New York City Launches Health IT Accelerator

Susan Hall
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Key Health Care IT Trends

The good news is that primary focus now seems to be squarely on improving the overall quality of health care and the reduction of human errors.

A new accelerator program aims to make New York City a hub of innovation in health IT. The New York Digital Health Accelerator will provide funding to startups and mentoring from industry leaders to help keep them on track.

 

Twelve "early- and growth-stage companies" will be chosen to develop products to improve the quality of care of the state's Medicaid recipients. The state has approximately 975,000 patients with multiple chronic illnesses who are being transitioned from fee-for-service care to a new managed-care model, which will require greater coordination among various care providers. The accelerator program is looking for applications to improve care coordination, patient engagement, analytics and messaging.

 

Each company will receive $300,000 and work with local hospitals and health care providers to help them comply with policy and compliance requirements in the industry, according to eWEEK.

 


Applications for the program are due by June 1 and an information meeting on the program will be May 10. The program is backed by the New York City Investment Fund, the New York eHealth Collaborative and the state Department of Health, and 18 health care organizations have agreed to participate. According to a press release with way too many acronyms:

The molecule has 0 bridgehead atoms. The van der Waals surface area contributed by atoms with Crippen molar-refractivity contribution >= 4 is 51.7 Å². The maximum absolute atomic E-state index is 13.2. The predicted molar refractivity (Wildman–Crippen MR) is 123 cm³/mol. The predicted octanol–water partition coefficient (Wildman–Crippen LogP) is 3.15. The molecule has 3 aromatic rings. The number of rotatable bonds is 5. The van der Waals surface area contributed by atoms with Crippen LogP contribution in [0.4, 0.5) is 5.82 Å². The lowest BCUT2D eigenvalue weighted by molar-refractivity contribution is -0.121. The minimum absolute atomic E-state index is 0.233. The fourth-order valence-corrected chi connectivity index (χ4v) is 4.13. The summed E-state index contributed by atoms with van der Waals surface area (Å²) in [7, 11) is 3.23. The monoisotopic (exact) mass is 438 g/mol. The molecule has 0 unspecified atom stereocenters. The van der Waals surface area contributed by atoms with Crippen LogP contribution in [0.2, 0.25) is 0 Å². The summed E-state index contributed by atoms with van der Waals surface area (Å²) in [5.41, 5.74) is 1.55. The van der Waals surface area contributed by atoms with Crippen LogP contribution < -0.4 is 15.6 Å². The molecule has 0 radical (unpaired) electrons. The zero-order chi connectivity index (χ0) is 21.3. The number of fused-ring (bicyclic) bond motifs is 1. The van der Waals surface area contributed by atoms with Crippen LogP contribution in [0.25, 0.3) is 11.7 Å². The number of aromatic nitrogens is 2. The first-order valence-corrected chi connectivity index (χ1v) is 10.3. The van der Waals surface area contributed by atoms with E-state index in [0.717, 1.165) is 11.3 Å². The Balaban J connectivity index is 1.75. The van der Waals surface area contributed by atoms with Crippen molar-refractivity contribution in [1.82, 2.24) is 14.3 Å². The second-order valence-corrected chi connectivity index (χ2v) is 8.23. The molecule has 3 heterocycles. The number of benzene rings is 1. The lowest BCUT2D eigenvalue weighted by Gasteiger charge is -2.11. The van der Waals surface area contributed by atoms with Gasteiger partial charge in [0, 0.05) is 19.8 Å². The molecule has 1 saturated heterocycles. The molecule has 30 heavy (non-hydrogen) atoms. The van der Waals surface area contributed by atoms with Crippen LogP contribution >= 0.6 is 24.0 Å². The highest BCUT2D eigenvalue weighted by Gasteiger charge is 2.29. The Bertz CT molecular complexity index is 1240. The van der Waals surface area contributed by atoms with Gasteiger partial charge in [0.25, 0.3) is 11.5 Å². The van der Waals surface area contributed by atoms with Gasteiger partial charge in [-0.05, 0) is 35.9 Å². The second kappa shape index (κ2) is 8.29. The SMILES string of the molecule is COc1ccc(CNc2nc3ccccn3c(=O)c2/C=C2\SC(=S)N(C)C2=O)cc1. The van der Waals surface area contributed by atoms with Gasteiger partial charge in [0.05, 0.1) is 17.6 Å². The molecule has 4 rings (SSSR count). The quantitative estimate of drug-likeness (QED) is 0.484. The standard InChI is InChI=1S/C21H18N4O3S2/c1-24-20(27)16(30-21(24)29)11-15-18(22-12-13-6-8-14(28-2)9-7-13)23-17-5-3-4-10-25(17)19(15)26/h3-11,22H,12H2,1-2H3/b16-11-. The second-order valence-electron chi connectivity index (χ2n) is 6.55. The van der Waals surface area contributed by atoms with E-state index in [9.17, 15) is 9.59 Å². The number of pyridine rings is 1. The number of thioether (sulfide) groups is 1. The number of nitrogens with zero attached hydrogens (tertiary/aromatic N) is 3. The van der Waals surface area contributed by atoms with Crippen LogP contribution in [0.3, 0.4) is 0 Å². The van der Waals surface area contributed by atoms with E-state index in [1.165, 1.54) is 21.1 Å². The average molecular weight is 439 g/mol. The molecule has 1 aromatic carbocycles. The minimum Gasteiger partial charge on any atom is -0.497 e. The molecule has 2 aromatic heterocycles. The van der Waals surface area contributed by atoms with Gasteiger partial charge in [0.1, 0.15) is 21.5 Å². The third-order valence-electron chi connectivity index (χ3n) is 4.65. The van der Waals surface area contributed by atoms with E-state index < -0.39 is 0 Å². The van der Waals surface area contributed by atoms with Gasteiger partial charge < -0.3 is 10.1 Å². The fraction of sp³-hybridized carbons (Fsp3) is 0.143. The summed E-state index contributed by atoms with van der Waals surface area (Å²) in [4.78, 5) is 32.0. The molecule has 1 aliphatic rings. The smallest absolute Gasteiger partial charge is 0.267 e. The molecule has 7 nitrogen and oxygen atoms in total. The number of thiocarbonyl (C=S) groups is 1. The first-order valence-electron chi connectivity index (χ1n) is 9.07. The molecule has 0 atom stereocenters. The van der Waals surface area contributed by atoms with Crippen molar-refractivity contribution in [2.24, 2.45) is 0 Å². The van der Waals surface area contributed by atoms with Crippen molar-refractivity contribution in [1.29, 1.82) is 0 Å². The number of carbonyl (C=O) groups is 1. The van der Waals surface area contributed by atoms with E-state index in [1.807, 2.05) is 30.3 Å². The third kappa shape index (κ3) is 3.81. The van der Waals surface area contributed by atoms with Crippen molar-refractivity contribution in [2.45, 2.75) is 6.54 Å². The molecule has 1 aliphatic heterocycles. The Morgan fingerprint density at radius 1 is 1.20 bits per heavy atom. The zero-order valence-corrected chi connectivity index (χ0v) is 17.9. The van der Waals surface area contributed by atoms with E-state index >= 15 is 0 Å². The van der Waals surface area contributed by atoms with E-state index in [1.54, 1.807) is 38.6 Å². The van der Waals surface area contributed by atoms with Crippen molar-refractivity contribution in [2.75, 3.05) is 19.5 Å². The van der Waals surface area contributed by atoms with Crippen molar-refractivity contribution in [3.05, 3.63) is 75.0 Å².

With its initial investment of $4.2 million, the [accelerator] program will create approximately 1,500 jobs over five years. In addition, it is expected that the companies will attract upwards of $150 million to $200 million in investment from the venture capital community post-program. The [accelerator program] will stimulate a new marketplace, creating the next generation of healthcare tools while positioning New York as the capitol of the health IT entrepreneurial sector.

The program is set to begin Sept. 10. As medcitynews.com points out:

Hospitals and healthcare systems tend to be very cautious about working with external vendors on health IT applications, which can make it a bit of a challenge for companies to get an audience with providers, let alone convincing them to adopt their technology.

I've read quite a few articles recently about initiatives promising to create hundreds, if not thousands, of jobs, and I always wonder where those numbers come from. In this case, it would seem that health care providers and startups working together is the most logical way to make what needs to happen actually happen.



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